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Biology Research Guide: Articles

library and information resources in biology

Why Articles?

Scholarly journal articles are great for:

  • research reports
  • current information
  • narrow topics
  • information for experts

Popular magazine and newspaper articles cover:

  • news reports
  • information for the general public

Search Databases by Subject or Keyword

Library Databases:

Open Access Databases:

Getting to full text

The PDF icon should open Adobe Reader and show the full text of the article as originally published. Print and save from the Adobe Reader interface.

WorldCat link The "Find Full Text" link will take you to the library's Discovery system. If the article is available full text through another source, a few clicks should take you to it. If it is not, you will see a message recommending an interlibrary loan request.

"Interlibrary Loan" or "ILL" service is free to OCU students, faculty, and staff and usually takes 3 - 5 days. The library staff requests the article from another library and then emails it to you.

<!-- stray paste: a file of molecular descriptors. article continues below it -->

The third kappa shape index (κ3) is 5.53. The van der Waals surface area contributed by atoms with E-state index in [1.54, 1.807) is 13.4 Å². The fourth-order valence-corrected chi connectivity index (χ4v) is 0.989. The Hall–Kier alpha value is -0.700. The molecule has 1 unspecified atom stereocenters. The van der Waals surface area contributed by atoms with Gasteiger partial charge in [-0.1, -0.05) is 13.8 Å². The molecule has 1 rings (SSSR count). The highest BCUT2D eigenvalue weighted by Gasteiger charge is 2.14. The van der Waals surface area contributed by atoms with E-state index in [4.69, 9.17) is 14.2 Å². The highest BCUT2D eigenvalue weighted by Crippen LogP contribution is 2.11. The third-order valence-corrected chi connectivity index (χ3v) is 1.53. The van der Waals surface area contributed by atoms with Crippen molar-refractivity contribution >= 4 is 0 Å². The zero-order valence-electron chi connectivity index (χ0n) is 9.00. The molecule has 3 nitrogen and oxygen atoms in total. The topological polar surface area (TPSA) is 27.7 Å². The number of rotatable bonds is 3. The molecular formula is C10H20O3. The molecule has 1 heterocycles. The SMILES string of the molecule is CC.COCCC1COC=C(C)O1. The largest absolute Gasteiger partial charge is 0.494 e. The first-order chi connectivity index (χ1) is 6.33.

For articles not found through EBSCOhost, check the library's Discovery System for the article or request through Interlibrary Loan.

Additional Journal Information

Many citations in the sciences use standardized abbreviations for journal titles. You will need the full title in order to request interlibrary loan and you may need the standard abbreviation for your own citations.

Interlibrary Loan: Articles & Books

Request a Journal Article

If ... it isn't available full text online or in the library's journals list.

search and click on "Request through ILL (arrives in 3 days to 3 weeks)"

fill in article title and author, journal title, date, volume, issue, and page numbers plus your contact information

Request a Book
If … it is not included in the Dulaney-Browne Library catalog and it isn’t a course textbook
 

search and click on "Borrow this item from another library (Interlibrary Loan)" and add your contact information

fill in title, author, publisher, and date plus your contact information

Please read: Warning concerning copyright restrictions.

The copyright law of the United States (Title 17, United States Code) governs the making of photocopies or other reproductions of copyrighted materials. Under certain conditions specified in the law, libraries and archives are authorized to furnish a photocopy or other reproduction. One of these specified conditions is that the photocopy or reproduction is not to be "used for any purpose other than private study, scholarship, or research." If a user makes a request for, or later uses, a photocopy or reproduction for purposes in excess of "fair use," that user may be liable for copyright infringement.